Reporting by PMOI/MEK
Iran, April 4, 2020—Iranian regime president Hassan Rouhani continued his pathological lying about the coronavirus on Thursday, claiming, “We will not be having problems in the next few months. We will not have a problem in providing currency until the end of the [Persian calendar] year (March 2021) … Today, there are around 4 million tons of goods in our customs, including basic goods, which will enter the country in the coming days.”
He also claimed that the country’s warehouses are filled with agricultural and industrial products. But the question is, where will the government get the money from as its oil and petrochemical income is nearing zero? This question is even more relevant as the coronavirus crisis has shut down many economical activities and even gasoline consumption inside the country has declined by 48 billion liters.
It is also unclear how Rouhani imagines improving domestic growth while the country is faced with inflation, the shutdown of many daily activities, floods in 19 provinces, earthquakes, and the coronavirus outbreak? Previously Rouhani claimed that everything will change by April 8 and the situation will return to normal. But he admitted on Thursday, “We will not be having problems in the next few months. We will not have a problem in providing currency until the end of the [Persian calendar] year (March 2021) … Today, there are around 4 million tons of goods in our customs, including basic goods, which will enter the country in the coming days.”
Officials bicker and reveal the facts about the coronavirus crisis
Both rivaling factions in the regime are worried about the consequences of these series of lies. On April 2, Ahmad Tavakoli, a member of the Expediency Council, wrote an article titled “Mr. President, a bit more thoughtful!” on Ilaf website and warned Rouhani that the Ministry of Health’s statistics does not show a decline in the coronavirus death toll.
“In recent weeks a strange upward trend has been reported,” Tavakoli wrote and added, “We witnessed on March 26 a jump in the number of cases."
He also questioned Rouhani’s claims about not quarantining cities and empty hospital beds and said, “Rouhani is still in election mood and it seems he has underestimated this disease while such remarks can have opposite results and bad consequences in the people’s trust.”
Even Saeed Namaki, Rouhani health minister, opposed the regime president at the meeting of the Coronavirus Task Force said, “The coronavirus outbreak is rising in eight provinces and its cases are intolerable. By a little neglect, the terrible peak will affect us all and we are really under pressure”.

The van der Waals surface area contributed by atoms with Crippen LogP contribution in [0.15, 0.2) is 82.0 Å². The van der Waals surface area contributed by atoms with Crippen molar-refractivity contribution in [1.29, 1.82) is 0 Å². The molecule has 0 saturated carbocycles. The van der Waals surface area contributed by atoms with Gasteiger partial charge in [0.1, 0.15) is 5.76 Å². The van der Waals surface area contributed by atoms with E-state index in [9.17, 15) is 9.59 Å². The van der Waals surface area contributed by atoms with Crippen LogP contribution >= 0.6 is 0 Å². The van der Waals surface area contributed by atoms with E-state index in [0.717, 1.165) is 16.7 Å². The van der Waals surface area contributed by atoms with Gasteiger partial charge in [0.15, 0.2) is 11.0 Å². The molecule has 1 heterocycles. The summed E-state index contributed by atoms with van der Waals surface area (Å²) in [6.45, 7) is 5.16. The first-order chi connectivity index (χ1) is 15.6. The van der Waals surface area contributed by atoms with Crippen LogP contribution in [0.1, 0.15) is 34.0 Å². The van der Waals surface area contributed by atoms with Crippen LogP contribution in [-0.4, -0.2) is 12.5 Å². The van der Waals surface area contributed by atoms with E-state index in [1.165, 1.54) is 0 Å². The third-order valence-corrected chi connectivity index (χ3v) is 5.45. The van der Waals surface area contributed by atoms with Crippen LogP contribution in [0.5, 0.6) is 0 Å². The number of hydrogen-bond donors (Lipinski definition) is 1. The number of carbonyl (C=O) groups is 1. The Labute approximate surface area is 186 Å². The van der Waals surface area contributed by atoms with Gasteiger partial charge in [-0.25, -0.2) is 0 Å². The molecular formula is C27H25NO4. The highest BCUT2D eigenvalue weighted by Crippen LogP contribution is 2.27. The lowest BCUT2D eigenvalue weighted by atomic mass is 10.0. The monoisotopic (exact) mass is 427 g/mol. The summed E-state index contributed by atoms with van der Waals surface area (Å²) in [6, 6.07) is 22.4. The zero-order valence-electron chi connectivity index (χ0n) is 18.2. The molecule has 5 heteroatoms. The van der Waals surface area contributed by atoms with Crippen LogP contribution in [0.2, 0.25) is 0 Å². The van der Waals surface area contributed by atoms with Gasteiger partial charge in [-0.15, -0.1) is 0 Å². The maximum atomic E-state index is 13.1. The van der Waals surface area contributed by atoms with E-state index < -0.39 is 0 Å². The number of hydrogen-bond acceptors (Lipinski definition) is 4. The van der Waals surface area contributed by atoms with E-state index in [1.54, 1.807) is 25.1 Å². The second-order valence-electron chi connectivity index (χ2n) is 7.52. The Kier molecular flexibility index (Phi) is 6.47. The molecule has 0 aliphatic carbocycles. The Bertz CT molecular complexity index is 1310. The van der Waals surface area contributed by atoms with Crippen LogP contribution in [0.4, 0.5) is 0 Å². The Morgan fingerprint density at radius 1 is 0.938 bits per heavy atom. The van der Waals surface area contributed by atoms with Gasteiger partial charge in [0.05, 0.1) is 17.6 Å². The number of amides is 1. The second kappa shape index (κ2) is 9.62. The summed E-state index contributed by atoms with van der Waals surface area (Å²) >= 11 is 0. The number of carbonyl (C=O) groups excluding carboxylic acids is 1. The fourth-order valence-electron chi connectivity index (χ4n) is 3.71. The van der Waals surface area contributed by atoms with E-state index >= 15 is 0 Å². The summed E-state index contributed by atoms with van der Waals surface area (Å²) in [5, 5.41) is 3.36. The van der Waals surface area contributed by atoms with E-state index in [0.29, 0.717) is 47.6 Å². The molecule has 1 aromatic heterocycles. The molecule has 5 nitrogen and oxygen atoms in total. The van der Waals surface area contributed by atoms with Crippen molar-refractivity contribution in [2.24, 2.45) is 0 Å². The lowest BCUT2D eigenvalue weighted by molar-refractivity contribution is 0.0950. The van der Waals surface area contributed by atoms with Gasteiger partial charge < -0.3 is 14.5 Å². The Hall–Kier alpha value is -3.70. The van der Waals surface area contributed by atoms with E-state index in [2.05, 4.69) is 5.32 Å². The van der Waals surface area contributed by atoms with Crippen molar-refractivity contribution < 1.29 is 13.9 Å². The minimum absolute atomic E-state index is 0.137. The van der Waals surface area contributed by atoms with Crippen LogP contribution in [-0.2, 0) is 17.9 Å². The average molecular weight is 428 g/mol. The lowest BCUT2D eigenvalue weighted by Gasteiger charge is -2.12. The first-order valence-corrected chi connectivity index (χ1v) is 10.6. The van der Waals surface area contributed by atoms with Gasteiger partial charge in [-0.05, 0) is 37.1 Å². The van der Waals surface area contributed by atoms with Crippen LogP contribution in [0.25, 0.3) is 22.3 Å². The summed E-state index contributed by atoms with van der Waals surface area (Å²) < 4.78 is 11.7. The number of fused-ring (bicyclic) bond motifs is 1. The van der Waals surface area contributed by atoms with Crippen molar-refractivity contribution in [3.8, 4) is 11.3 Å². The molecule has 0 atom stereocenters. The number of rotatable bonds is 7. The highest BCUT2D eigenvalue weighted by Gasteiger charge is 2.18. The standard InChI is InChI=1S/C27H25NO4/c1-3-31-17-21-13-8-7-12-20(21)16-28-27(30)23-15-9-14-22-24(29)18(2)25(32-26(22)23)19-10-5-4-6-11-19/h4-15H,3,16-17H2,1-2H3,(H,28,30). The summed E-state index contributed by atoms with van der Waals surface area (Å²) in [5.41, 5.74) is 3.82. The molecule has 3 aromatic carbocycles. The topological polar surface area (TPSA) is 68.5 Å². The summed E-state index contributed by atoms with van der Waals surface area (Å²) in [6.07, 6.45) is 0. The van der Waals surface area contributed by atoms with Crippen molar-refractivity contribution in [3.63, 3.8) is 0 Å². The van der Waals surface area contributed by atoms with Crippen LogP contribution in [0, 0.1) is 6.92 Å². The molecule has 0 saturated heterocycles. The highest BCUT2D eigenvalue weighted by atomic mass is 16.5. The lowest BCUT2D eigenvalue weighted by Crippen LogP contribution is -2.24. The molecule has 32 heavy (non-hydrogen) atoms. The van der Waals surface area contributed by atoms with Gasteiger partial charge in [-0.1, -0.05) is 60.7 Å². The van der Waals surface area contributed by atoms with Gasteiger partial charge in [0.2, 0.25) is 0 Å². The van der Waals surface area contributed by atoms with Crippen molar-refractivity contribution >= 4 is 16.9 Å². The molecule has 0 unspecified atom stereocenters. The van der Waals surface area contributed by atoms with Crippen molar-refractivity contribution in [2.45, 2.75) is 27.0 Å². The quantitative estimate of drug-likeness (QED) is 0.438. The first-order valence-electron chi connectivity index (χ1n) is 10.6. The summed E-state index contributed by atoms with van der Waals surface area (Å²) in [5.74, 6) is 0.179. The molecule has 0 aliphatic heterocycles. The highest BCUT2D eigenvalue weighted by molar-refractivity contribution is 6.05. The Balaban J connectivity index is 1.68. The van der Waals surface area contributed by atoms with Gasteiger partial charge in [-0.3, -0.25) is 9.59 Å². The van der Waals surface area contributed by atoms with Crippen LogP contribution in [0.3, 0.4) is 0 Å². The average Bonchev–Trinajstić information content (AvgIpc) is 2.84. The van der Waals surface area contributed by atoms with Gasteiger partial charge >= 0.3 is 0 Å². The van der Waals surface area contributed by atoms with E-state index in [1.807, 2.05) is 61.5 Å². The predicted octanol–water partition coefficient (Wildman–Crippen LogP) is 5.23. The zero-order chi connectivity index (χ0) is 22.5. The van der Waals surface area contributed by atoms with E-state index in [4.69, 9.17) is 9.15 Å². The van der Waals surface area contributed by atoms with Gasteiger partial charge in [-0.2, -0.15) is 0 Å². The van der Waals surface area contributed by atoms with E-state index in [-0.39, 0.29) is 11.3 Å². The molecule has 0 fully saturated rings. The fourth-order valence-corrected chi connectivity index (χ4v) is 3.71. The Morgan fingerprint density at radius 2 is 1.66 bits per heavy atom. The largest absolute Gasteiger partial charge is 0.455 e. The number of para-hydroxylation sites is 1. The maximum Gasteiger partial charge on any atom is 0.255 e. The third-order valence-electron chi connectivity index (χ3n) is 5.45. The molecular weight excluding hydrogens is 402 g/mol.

“I really beg that we do not ignore the situation because we are still in the period of managing the disease, not controlling it,” Namaki added.
Fear of an inevitable social explosion
“Coronavirus has challenged the ruling efficiency in Iran. The government is not able to make any decisions because any decisions depend on people’s trust in the system which is at its lowest level,” said Abbas Abdi a regime analyst with ties to the so-called reformist faction.
Another regime expert, Taghi Azad Armaki, said, “the political system in Iran has collapsed and is not able to exercise its power.”
In the meantime, supreme leader Ali Khamenei has escaped Tehran and has isolated himself in a safe place, likely to escape the consequences of the disaster he has helped create. He didn’t even answer Rouhani’s letters in which he demanded to release part of the Currency Reserve Fund for the coronavirus crisis. Khamenei has not spent even a dollar of his $200 billion wealth on managing the crisis.
The situation has become so critical that some regime MPs are suggesting to allocated parts of the vast resources of Astan-e Quds Foundation, a huge economic powerhouse overseen by Khamenei, to save the country. According to the state-run Borna news agency, a member of the Bazar, Currency, and Capital Committee in Tehran’s Chamber of Commerce suggested to “impose taxes on institutions such as the Astan-e Quds, the Execution of Imam Khomeini’s Order, and Bonyad-e Mostazafan” as the best solution to compensate for the losses of the government and cover the losses caused by coronavirus.
Other regime officials are warning about the consequences of the government’s continued mismanagement of the situation. During the Coronavirus Task Force meeting, Hossein Ashtari, the head of the state security forces, revealed his fear of social protests and said, “Contract workers must leave their homes to make ends meet… they are from the weak segments of the society… they’ve been told to stay in their homes, but it’s been a month or two that they have no income. If the situation remains, we might be facing other damages and post-coronavirus incidents.”
“The country is at the point of a pervasive crisis and many experts believe the right or wrong answer to the coronavirus crisis can change Iran’s history,” wrote the Fararou website.